In the 1970s, Vineyard conservationist Henry Beetle Hough, editor and publisher of this paper from 1920 to 1965 and founder with his wife Betty of the Sheriff’s Meadow Foundation, suffered the greatest conservation defeat of his life. That was when the Nantucket Sound Islands Trust Bill that would have protected the Vineyard from overdevelopment failed to be endorsed by the U.S. House of Representatives subcommittee on national parks and recreation.

In that same decade, however, Mr. Hough enjoyed what he considered his greatest conservation victory next to the creation of Sheriff’s Meadow. It was saving Mohu, the 218-acre north shore estate of woods and hills, shoreline and rolling meadows, from being sold to a Falmouth developer.

Mr. Hough knew Washington Post publisher Katharine Graham had been renting an Edgartown house on Eel Pond for some summers and he learned that she had thought of buying property on the Vineyard. He wrote to her about Mohu and had pictures sent to her. She became interested enough to be willing to buy a part of it. That was not enough for Mr. Hough. He and his brother George had summered since childhood at neighboring Indian Hill and had crossed Mohu’s extensive hills and meadows countless times as children. Mohu was land he loved. He was determined that it would not become house lots.

“To let that splendid piece of the Vineyard go forever to blacktop roads and chopped up half-acre lots with pre-fab and rock-type dwellings would be tragic,” he said later.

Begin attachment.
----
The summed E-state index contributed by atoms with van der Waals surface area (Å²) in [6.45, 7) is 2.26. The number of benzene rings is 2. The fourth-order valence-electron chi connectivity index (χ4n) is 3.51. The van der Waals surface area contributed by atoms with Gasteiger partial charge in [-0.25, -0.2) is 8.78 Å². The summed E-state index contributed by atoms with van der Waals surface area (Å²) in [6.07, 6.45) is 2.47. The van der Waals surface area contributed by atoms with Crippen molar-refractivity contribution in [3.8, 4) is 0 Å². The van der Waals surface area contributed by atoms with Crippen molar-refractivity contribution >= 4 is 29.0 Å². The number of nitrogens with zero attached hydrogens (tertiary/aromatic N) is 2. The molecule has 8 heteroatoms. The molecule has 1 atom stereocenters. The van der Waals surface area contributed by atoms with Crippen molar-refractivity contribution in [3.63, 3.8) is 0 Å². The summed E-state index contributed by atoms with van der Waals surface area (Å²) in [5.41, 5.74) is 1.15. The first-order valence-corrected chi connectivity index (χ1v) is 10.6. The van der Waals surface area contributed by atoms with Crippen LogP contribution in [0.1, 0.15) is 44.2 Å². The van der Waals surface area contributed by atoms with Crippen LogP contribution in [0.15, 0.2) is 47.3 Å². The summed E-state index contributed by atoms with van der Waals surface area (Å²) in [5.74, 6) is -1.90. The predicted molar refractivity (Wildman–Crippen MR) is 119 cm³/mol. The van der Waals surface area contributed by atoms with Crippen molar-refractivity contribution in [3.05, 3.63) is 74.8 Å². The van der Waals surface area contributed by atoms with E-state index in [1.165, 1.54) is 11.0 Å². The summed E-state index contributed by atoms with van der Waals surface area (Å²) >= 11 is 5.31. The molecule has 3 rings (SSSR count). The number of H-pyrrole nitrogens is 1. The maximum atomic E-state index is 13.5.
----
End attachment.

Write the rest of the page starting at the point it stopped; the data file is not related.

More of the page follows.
Mr. Hough also approached Fairleigh Dickinson Jr., a longtime seasonal resident of Edgartown and philanthropist, about possibly buying the property. Meanwhile, Mohu owner Libby MacFarlane began to think twice too and approached the Vineyard Open Land Foundation, which did limited developments at the time, about some kind of sale.

Then at one point Mr. Hough learned that Mrs. Graham was back on the Island. He took her to see Mohu again. Every morning he would leave his desk at the Gazette office, to show her another part of the property. He would tell her stories of the sailing schooners he had seen pass by Mohu when he was a boy. At lunchtime, he would return to the Gazette office to report on how the morning had gone.

Finally, Mrs. Graham gave in. She bought Mohu in July of 1972. Ecstatic, Mr. Hough wrote to Mr. Dickinson to thank him for the role he had played.

“We have a wonderful property saved, and together with it an important gain for the Vineyard which so badly needs gains of this kind,” he wrote.

Today with 186 acres at Mohu for sale, the Vineyard needs another important gain. Mr. Hough is gone, but there are many well-to-do individuals who are Vineyard lovers as well as local and state conservation organizations who could seek once more to preserve the integrity of Mohu’s gracious, spacious lands.